The To – Do List and other debacles by Amy Jones – an honest account on the edge

These are hard won “lessons in life, love and losing my mind”, all seen through the eyes of Amy Jones, contemporary woman and entirely honest narrator of a fictional version of mental health issues. This is not really a self help book, though it does include a section of “Useful Links” for help with mental health issues. It is perhaps difficult to sort fact from fiction in this book, but ultimately that does not matter as it is such a strong testament to the real everyday problems of living with body image problems, depression and even suicidal impulses. It would appeal to anyone who looks on social media or just around themselves at friends and others who seem to be winning at life, especially in terms of jobs, clothing, confidence and so much more. It is about those familiar questions of whether certain foods are healthy or provoke feelings of guilt, if the present job is the only option, why clothes and other things always fail, why even changing energy supplier seems like a bridge too far. Featuring events in the life of a woman who seems to have so much, apart from mental wellbeing, this is a fascinating study of what it can feel like to live in the  twenty first century. I was pleased to have the opportunity to read and review this unusual and timely book.

 

The book opens with Amy rather mournfully going through her latest to do list, a list of things she has assembled that seem rather obvious, but such is her mental state that she proposes to do “mindful baking” as well as “put the washing on”. She realises that her coping strategy of writing lots of lists can make sure that she remembers what she must achieve, as well as give as give a sense of completion when she does manage to tick things off. As she struggles to think through what she can do before going out, it is obvious that she is struggling with every task. When she meets her friends, we discover that they care deeply about her , and do their best to support her.  She analyses what she finds scary; talking to a large group of people or appearing on camera does not worry her, but simple pieces of life administration makes her anxious. Her relationship with her husband is strong, despite his shift work which means he often sleeps when she is at a loose end, or works at the weekend. Thus she has a lot of time alone, and looks at social media to see her friends and others enjoying photogenic moments. At specific times she really struggles; she becomes so upset at a hen weekend that she comes to the realisation that she must seek professional help. This is a terrifically honest book, as Amy talks about swimming and looking at other people, her family and their quarrels, her work and reactions to everyday situations.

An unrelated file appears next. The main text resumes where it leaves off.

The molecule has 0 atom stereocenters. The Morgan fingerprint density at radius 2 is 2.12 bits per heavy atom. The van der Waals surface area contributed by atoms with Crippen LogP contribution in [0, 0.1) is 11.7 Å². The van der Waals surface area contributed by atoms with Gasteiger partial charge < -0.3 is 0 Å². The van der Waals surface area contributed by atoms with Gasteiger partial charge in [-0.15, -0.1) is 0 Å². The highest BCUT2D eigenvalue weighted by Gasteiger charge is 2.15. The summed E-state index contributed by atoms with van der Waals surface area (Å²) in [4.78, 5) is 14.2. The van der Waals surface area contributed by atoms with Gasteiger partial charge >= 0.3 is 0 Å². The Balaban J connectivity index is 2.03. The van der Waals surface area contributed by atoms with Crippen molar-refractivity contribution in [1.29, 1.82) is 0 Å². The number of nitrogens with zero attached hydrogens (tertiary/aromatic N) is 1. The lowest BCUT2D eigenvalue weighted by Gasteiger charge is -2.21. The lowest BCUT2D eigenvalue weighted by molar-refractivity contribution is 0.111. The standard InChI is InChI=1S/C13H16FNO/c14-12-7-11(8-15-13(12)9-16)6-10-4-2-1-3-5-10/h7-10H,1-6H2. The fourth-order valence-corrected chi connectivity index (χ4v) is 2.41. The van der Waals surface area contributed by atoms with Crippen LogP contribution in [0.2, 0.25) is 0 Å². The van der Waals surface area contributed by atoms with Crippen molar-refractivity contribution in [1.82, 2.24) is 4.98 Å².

There is a lot of humour in this book which eases the difficult subject matter. The members of her family are frequently very funny, especially the argumentative grandmothers. This is a book which is often painfully honest, which makes it a good read, sometimes uncomfortably so, as Amy plunges into despair. I found it a fascinating read, giving new insights into another person’s mindset, and finding some recognisable elements of discomfort with some everyday situations. This is an immensely powerful book, with some humour, some hope, but a lot of genuine friendship and love. It can affect the way we look at the world, and reassure us that we are not alone.  

I went to see the film “Yesterday” , in which only one person in the world remembers The Beatles. Very entertaining, funny and of course, wonderful music. If you are a fan of British comedy (think Four Weddings and a Funeral), the music of the Beatles and just generally gentle, clever humour, this is definitely one to look out for soon!

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